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More guns, less crime: rumors of the theory’s demise have been greatly exaggerated

Brian Linse seems to be very self-satisfied today over the fact that John Lott Jr., author of More Guns, Less Crime (1998), is currently on the ropes in defending his work. He is even going to the point of calling Prof. Lott’s central thesis “fraudulent”. I do not know what Brian’s background is, but I would guess from this that he is neither an attorney or a scientist. In either of those cases, he would know that simply because a theory is flawed, that constitutes no grounds for labeling it fraudulent. Brian should also be aware that, simply because a theory is flawed in its details, that’s no reason to abandon the basic concept.

I must admit, I have been quite remiss in following the efforts to debunk Prof. Lott’s work over the past year or so. But this is a pet issue of mine, so I guess it is time I brought my talents to bear on the matter.

22 comments to More guns, less crime: rumors of the theory’s demise have been greatly exaggerated

  • Marcus Lindroos

    As an aside, that OTHER great libertarian hobby-horse (=an armed populace supposedly deters invading armies [thing Switzerland during WW II]) is sort of being vindicated right now in Iraq. Sure — they have *always* had lots of guns down there and it sure did stop Saddam from gaining power (NOT!).

    But the Yanks are only now starting to find out what determined nationalistic individuals fighting foreign invaders can do. It’s pretty clear a very significant percentage of the Iraqi population dislikes the U.S. presence (=two thirds according to one recent US-commissioned opinion poll, vs. 16% who sees the Americans as “liberators” and the latter percentage is dwindling), and they now have the capability to inflict significant damage.

    Gun-loving libertarians should be encouraged, if the world’s mightiest government never manages to impose its will on the local populace there. Clearly, a bunch of Mahatma Gandhis or Greenpeace protesters could never have done that. You need guns and bombs.


  • S. Weasel

    Hm. Well. I’ve just worked my way through the whole Mother Jones article, and I’m not too impressed. (Well, yes, it’s Mother Jones – but I would describe them as honest lefties. Their hearts are in the wrong place, but they’re usually good journalists).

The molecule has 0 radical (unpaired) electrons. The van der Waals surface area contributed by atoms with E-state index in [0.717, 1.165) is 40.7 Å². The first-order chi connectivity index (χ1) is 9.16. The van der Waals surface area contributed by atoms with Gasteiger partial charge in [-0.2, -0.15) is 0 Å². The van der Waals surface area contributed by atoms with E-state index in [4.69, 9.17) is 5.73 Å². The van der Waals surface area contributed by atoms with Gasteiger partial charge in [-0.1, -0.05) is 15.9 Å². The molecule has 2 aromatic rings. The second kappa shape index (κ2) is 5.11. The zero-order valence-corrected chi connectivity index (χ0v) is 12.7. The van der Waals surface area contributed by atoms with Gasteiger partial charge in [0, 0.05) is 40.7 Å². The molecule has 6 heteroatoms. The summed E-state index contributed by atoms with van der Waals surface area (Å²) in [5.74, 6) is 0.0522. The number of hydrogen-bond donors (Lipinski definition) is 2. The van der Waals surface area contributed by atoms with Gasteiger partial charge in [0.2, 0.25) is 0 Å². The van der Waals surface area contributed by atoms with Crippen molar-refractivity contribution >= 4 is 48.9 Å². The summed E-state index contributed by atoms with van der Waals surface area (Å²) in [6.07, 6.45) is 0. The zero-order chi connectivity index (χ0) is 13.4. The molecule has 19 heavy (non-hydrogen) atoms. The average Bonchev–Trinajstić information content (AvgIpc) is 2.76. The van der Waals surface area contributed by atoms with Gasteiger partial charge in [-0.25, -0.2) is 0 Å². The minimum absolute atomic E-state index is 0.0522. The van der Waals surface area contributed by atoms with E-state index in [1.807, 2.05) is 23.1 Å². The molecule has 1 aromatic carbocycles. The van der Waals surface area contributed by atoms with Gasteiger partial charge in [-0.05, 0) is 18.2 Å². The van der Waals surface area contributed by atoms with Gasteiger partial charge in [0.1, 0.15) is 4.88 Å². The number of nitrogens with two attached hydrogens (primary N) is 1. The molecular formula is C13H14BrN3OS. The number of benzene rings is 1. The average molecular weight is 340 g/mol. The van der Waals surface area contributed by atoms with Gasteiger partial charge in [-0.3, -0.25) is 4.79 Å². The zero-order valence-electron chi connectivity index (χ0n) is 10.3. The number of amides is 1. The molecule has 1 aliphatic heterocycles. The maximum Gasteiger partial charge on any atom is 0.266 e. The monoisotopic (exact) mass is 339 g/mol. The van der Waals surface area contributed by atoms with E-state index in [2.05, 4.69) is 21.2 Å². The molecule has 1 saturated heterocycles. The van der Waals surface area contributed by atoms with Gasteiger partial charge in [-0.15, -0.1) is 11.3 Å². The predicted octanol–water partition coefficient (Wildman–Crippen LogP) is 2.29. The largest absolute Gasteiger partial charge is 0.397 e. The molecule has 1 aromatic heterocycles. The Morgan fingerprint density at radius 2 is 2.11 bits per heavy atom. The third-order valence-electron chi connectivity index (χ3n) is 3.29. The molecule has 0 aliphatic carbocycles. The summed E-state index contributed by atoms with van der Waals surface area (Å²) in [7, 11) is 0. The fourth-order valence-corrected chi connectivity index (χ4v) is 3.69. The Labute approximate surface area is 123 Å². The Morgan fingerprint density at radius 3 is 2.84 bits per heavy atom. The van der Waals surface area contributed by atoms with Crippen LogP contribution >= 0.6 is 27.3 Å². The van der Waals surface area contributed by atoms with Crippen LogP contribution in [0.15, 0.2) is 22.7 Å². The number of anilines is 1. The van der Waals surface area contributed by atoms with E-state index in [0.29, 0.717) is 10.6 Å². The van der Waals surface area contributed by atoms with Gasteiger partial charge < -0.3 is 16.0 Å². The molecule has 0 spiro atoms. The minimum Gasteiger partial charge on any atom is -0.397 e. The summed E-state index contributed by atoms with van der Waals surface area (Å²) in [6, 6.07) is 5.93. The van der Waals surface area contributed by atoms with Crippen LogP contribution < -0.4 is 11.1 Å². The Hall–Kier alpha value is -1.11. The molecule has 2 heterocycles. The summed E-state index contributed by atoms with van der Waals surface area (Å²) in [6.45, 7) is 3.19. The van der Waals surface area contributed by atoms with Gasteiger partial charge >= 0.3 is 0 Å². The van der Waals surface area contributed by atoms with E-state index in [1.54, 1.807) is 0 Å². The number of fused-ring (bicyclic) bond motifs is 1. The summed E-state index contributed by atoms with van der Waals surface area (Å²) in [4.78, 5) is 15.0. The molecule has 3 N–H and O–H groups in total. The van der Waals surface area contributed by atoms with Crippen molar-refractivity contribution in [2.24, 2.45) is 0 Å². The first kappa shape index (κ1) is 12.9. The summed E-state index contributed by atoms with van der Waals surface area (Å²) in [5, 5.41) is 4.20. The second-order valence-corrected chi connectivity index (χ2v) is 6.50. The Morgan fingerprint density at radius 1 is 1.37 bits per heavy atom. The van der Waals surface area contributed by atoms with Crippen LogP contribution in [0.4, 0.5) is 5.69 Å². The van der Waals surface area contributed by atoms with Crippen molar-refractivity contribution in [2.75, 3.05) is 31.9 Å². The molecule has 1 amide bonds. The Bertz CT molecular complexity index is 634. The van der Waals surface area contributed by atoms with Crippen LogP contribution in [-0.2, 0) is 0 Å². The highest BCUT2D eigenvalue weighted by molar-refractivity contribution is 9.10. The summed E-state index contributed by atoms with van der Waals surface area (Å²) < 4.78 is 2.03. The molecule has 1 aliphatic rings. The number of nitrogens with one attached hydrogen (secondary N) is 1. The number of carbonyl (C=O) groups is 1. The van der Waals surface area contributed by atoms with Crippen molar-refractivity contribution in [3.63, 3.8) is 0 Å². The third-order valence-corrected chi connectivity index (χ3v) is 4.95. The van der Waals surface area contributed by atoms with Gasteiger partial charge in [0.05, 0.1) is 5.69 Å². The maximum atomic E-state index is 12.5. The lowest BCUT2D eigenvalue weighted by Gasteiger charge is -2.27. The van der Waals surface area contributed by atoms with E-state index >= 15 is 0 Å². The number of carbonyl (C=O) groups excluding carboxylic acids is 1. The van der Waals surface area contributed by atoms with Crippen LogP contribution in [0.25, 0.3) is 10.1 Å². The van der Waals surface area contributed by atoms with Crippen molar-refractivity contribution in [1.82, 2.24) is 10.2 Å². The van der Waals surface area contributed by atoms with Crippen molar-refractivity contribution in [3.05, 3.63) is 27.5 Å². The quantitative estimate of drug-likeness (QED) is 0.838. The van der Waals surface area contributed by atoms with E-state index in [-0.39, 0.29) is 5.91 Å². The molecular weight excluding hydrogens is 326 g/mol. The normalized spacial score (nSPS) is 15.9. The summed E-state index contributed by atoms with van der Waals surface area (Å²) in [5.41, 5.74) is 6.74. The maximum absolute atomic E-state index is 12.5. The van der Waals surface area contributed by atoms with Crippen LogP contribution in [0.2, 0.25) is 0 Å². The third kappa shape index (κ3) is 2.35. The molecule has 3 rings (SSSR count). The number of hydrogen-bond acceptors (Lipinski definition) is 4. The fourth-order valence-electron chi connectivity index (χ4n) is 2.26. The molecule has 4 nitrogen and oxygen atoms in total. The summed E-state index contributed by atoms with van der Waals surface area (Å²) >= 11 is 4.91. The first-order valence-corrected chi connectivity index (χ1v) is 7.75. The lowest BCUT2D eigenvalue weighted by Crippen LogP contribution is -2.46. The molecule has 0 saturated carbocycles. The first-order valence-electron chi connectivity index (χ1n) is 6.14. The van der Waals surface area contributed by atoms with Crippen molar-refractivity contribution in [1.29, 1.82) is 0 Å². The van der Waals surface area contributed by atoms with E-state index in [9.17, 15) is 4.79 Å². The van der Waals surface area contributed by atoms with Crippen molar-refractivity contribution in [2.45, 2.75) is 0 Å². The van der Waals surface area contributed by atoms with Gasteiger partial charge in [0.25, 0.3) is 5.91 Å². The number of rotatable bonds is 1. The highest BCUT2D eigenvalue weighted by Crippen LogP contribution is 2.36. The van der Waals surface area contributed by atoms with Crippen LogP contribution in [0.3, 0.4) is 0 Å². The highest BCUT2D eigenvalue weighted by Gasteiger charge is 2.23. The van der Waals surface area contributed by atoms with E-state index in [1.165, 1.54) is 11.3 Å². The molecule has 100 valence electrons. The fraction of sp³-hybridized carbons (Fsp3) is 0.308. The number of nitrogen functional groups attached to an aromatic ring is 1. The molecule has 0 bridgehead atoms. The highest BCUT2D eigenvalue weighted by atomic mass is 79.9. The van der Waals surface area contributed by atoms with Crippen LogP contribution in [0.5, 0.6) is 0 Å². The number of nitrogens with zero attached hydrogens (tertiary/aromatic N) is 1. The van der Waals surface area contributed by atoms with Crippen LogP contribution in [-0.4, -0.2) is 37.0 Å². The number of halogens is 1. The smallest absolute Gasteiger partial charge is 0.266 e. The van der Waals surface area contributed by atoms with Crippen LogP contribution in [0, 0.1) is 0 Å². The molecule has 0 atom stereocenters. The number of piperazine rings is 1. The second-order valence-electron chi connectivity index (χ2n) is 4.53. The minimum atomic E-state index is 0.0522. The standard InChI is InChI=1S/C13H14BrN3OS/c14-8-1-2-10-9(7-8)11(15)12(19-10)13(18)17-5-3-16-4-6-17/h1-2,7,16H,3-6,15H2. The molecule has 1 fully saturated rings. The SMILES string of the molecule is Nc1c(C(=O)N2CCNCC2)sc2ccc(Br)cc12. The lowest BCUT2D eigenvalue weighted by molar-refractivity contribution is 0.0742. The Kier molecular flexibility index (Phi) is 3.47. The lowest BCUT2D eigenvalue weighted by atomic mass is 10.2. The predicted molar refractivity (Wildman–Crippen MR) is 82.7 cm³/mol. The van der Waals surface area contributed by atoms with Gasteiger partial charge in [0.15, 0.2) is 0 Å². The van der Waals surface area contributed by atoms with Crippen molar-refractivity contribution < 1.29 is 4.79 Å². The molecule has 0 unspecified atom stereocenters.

The charges seem to be that he can’t produce one survey from his book, and he posed as a student online to defend his own ideas (which is no big deal, and pretty tacky, respectively). Beyond that, they admit themselves that you have to be a statistician to understand how he’s supposed to have exaggerated his data.

    I wouldn’t doubt that he has exaggerated his data. On a gut level, I don’t think the link between lower crime and gun ownership is as strong as he claims (I strongly support gun ownership, just not so much for that reason). But claims that Lott’s conduct sinks to the level of Bellesiles are even more of an exaggeration.

  • Guy Herbert

    Interesting issues, but maybe beside the point. Supposing it were demonstrated that more guns mean more crime, would that be sufficient argument for banning gun-ownership?

  • S. Weasel

    Marcus: have you got a link for that polling data? The most recent poll I know of was the Gallup poll of Baghdad, which found in part:

    The Gallup poll found that 71 percent of the capital city’s residents felt U.S. troops should not leave in the next few months. Just 26 percent felt the troops should leave that soon.

    However, a sizable minority felt that circumstances could occur in which attacks against the troops could be justified. Almost one in five, 19 percent, said attacks could be justified, and an additional 17 percent said they could be in some situations.

    Almost six in 10 in the poll, 58 percent, said that U.S. troops in Baghdad have behaved fairly well or very well, with one in 10 saying “very well.” Twenty 20 percent said the troops have behaved fairly badly and 9 percent said very badly.

    That’s almost an exact inversion of the data you quote.

    And again:

    According to a recent Gallup Poll, by a 2-1 margin Baghdad residents say that ousting Saddam was worth any personal hardships that they have since experienced.

    I don’t know if that’s the same poll – Gallup is charging to access the data now.

  • Marcus Lindroos

    > Marcus: have you got a link for that polling data?

    Via WaPo:


    “Iraqis interviewed in Baghdad yesterday had very different ideas from Mr Bush.”